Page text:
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The Long-term Consequences of Early School Absences for Educational Attainment and Labour Market Outcomes

Referierte Aufsätze Web of Science

Jascha Dräger, Markus Klein, Edward Sosu

In: British Educational Research Journal (2024), im Ersch. [online first: 2024-02-22]

Abstract

School absences can negatively impact a child's schooling, including the loss of teacher-led lessons, peer interactions, and, ultimately, academic achievement. However, little is known about the long-term consequences of school absences for overall educational attainment and labour market outcomes. In this paper, we used data from the 1970 British Cohort Study to examine long-term associations between school absences in late childhood and individuals’ educational attainment, social class, unemployment and earnings at age 42 while adjusting for a comprehensive set of confounders. Our findings show that school absences are associated with lower educational attainment but are not associated with social class destination except for increasing the likelihood of being out of the labour force after adjusting for confounders. Individuals who missed five days of school at age 10 were 5.2% more likely to have obtained no qualifications and 4.1% more likely to be out of the labour force. However, we did not find a significant association between school absences and individuals’ earnings or duration of unemployment. Our findings suggest that the detrimental consequences of school absences persist beyond schooling into adulthood. Overall, this study highlights the importance of addressing school absenteeism to promote educational and labour market participation over the life course.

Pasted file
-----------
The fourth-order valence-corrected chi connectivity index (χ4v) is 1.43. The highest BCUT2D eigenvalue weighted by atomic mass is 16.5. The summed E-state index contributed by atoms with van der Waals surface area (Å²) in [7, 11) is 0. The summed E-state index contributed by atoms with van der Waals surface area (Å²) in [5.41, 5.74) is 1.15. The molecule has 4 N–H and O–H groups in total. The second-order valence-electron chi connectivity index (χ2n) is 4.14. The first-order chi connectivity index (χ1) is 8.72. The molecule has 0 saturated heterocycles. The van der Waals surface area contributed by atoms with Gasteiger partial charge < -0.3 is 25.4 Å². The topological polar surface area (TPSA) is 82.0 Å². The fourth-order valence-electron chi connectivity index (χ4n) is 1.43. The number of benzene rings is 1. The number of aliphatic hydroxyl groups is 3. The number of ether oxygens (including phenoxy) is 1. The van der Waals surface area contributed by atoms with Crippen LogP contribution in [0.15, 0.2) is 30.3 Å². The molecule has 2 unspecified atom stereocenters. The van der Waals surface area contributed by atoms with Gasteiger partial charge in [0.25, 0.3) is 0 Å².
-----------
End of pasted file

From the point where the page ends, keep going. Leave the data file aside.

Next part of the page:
Keywords: educational attainment, labour market, life course, school absences
DOI:
https://doi.org/10.1002/berj.3992

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